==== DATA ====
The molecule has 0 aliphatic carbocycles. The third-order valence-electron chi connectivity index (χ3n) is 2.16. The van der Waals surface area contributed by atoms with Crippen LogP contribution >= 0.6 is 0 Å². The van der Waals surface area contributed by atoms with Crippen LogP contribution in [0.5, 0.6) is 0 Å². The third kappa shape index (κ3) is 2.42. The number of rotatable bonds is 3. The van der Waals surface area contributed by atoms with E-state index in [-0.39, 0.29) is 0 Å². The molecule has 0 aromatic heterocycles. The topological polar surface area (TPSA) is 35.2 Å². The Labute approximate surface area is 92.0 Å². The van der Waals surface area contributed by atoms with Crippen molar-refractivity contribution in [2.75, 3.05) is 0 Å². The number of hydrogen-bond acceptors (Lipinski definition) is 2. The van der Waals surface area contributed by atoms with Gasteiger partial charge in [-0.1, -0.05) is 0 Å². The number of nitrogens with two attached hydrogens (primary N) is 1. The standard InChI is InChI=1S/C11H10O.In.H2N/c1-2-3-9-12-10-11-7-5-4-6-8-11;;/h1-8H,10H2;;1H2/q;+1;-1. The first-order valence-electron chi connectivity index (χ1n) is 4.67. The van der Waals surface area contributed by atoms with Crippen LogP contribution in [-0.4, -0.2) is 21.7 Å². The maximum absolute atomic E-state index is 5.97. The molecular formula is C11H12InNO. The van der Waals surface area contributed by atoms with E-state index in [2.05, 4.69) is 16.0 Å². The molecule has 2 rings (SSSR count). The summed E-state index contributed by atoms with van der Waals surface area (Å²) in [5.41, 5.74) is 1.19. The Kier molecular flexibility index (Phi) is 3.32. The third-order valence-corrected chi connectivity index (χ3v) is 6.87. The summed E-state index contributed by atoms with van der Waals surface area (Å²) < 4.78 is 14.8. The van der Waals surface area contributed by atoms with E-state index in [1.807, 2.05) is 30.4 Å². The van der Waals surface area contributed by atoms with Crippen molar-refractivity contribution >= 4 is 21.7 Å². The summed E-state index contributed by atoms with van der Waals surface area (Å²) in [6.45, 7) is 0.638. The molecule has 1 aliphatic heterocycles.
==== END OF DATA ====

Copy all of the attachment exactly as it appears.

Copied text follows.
The molecule has 0 aliphatic carbocycles. The third-order valence-electron chi connectivity index (χ3n) is 2.16. The van der Waals surface area contributed by atoms with Crippen LogP contribution >= 0.6 is 0 Å². The van der Waals surface area contributed by atoms with Crippen LogP contribution in [0.5, 0.6) is 0 Å². The third kappa shape index (κ3) is 2.42. The number of rotatable bonds is 3. The van der Waals surface area contributed by atoms with E-state index in [-0.39, 0.29) is 0 Å². The molecule has 0 aromatic heterocycles. The topological polar surface area (TPSA) is 35.2 Å². The Labute approximate surface area is 92.0 Å². The van der Waals surface area contributed by atoms with Crippen molar-refractivity contribution in [2.75, 3.05) is 0 Å². The number of hydrogen-bond acceptors (Lipinski definition) is 2. The van der Waals surface area contributed by atoms with Gasteiger partial charge in [-0.1, -0.05) is 0 Å². The number of nitrogens with two attached hydrogens (primary N) is 1. The standard InChI is InChI=1S/C11H10O.In.H2N/c1-2-3-9-12-10-11-7-5-4-6-8-11;;/h1-8H,10H2;;1H2/q;+1;-1. The first-order valence-electron chi connectivity index (χ1n) is 4.67. The van der Waals surface area contributed by atoms with Crippen LogP contribution in [-0.4, -0.2) is 21.7 Å². The maximum absolute atomic E-state index is 5.97. The molecular formula is C11H12InNO. The van der Waals surface area contributed by atoms with E-state index in [2.05, 4.69) is 16.0 Å². The molecule has 2 rings (SSSR count). The summed E-state index contributed by atoms with van der Waals surface area (Å²) in [5.41, 5.74) is 1.19. The Kier molecular flexibility index (Phi) is 3.32. The third-order valence-corrected chi connectivity index (χ3v) is 6.87. The summed E-state index contributed by atoms with van der Waals surface area (Å²) < 4.78 is 14.8. The van der Waals surface area contributed by atoms with E-state index in [1.807, 2.05) is 30.4 Å². The van der Waals surface area contributed by atoms with Crippen molar-refractivity contribution >= 4 is 21.7 Å². The summed E-state index contributed by atoms with van der Waals surface area (Å²) in [6.45, 7) is 0.638. The molecule has 1 aliphatic heterocycles.